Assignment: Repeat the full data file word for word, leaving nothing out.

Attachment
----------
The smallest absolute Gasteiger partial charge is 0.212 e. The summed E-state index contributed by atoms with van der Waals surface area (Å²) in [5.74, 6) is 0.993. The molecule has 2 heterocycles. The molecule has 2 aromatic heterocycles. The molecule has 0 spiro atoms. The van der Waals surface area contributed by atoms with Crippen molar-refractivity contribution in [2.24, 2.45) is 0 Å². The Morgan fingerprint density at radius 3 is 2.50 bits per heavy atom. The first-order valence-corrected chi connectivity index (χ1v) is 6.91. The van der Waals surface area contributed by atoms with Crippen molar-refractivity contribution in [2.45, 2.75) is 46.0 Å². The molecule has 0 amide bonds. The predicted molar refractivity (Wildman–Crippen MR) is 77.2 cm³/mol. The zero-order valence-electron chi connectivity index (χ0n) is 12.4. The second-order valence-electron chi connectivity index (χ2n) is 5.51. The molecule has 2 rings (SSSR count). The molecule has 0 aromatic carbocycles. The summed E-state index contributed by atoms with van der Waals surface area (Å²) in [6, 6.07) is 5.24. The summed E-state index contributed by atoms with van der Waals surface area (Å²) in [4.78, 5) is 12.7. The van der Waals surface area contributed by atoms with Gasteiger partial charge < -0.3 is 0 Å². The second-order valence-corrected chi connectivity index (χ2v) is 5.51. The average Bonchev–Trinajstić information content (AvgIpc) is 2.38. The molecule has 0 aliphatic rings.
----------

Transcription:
The smallest absolute Gasteiger partial charge is 0.212 e. The summed E-state index contributed by atoms with van der Waals surface area (Å²) in [5.74, 6) is 0.993. The molecule has 2 heterocycles. The molecule has 2 aromatic heterocycles. The molecule has 0 spiro atoms. The van der Waals surface area contributed by atoms with Crippen molar-refractivity contribution in [2.24, 2.45) is 0 Å². The Morgan fingerprint density at radius 3 is 2.50 bits per heavy atom. The first-order valence-corrected chi connectivity index (χ1v) is 6.91. The van der Waals surface area contributed by atoms with Crippen molar-refractivity contribution in [2.45, 2.75) is 46.0 Å². The molecule has 0 amide bonds. The predicted molar refractivity (Wildman–Crippen MR) is 77.2 cm³/mol. The zero-order valence-electron chi connectivity index (χ0n) is 12.4. The second-order valence-electron chi connectivity index (χ2n) is 5.51. The molecule has 2 rings (SSSR count). The molecule has 0 aromatic carbocycles. The summed E-state index contributed by atoms with van der Waals surface area (Å²) in [6, 6.07) is 5.24. The summed E-state index contributed by atoms with van der Waals surface area (Å²) in [4.78, 5) is 12.7. The van der Waals surface area contributed by atoms with Gasteiger partial charge < -0.3 is 0 Å². The second-order valence-corrected chi connectivity index (χ2v) is 5.51. The average Bonchev–Trinajstić information content (AvgIpc) is 2.38. The molecule has 0 aliphatic rings.